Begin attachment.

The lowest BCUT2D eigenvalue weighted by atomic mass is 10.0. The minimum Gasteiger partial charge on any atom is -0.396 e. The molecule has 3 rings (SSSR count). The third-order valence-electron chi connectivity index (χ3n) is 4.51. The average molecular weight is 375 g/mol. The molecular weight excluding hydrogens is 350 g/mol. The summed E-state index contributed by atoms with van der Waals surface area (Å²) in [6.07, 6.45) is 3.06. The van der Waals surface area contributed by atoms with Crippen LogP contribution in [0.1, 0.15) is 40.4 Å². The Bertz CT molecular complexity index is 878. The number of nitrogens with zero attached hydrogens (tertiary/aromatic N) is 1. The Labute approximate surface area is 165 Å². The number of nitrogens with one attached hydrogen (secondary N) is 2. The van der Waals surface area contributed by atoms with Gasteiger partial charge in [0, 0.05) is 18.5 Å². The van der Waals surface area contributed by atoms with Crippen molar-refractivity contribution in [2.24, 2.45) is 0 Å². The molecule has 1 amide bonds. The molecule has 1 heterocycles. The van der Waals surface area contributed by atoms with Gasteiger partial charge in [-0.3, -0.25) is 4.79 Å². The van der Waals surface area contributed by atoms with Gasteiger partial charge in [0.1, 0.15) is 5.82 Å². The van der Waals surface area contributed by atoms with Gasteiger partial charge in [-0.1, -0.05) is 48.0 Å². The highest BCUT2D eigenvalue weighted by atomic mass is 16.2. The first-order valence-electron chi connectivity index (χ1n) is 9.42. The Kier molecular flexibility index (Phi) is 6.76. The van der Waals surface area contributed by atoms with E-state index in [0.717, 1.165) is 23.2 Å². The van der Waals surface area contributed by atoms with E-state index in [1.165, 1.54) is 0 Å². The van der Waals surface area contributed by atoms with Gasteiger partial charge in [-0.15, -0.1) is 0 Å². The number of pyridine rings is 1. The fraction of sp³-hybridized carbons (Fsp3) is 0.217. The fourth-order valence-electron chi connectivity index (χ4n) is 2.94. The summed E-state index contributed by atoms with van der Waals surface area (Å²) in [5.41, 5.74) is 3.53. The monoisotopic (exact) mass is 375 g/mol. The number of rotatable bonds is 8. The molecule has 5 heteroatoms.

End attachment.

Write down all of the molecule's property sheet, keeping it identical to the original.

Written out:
The lowest BCUT2D eigenvalue weighted by atomic mass is 10.0. The minimum Gasteiger partial charge on any atom is -0.396 e. The molecule has 3 rings (SSSR count). The third-order valence-electron chi connectivity index (χ3n) is 4.51. The average molecular weight is 375 g/mol. The molecular weight excluding hydrogens is 350 g/mol. The summed E-state index contributed by atoms with van der Waals surface area (Å²) in [6.07, 6.45) is 3.06. The van der Waals surface area contributed by atoms with Crippen LogP contribution in [0.1, 0.15) is 40.4 Å². The Bertz CT molecular complexity index is 878. The number of nitrogens with zero attached hydrogens (tertiary/aromatic N) is 1. The Labute approximate surface area is 165 Å². The number of nitrogens with one attached hydrogen (secondary N) is 2. The van der Waals surface area contributed by atoms with Gasteiger partial charge in [0, 0.05) is 18.5 Å². The van der Waals surface area contributed by atoms with Crippen molar-refractivity contribution in [2.24, 2.45) is 0 Å². The molecule has 1 amide bonds. The molecule has 1 heterocycles. The van der Waals surface area contributed by atoms with Gasteiger partial charge in [-0.3, -0.25) is 4.79 Å². The van der Waals surface area contributed by atoms with Gasteiger partial charge in [0.1, 0.15) is 5.82 Å². The van der Waals surface area contributed by atoms with Gasteiger partial charge in [-0.1, -0.05) is 48.0 Å². The highest BCUT2D eigenvalue weighted by atomic mass is 16.2. The first-order valence-electron chi connectivity index (χ1n) is 9.42. The Kier molecular flexibility index (Phi) is 6.76. The van der Waals surface area contributed by atoms with E-state index in [0.717, 1.165) is 23.2 Å². The van der Waals surface area contributed by atoms with E-state index in [1.165, 1.54) is 0 Å². The van der Waals surface area contributed by atoms with Gasteiger partial charge in [-0.15, -0.1) is 0 Å². The number of pyridine rings is 1. The fraction of sp³-hybridized carbons (Fsp3) is 0.217. The fourth-order valence-electron chi connectivity index (χ4n) is 2.94. The summed E-state index contributed by atoms with van der Waals surface area (Å²) in [5.41, 5.74) is 3.53. The monoisotopic (exact) mass is 375 g/mol. The number of rotatable bonds is 8. The molecule has 5 heteroatoms.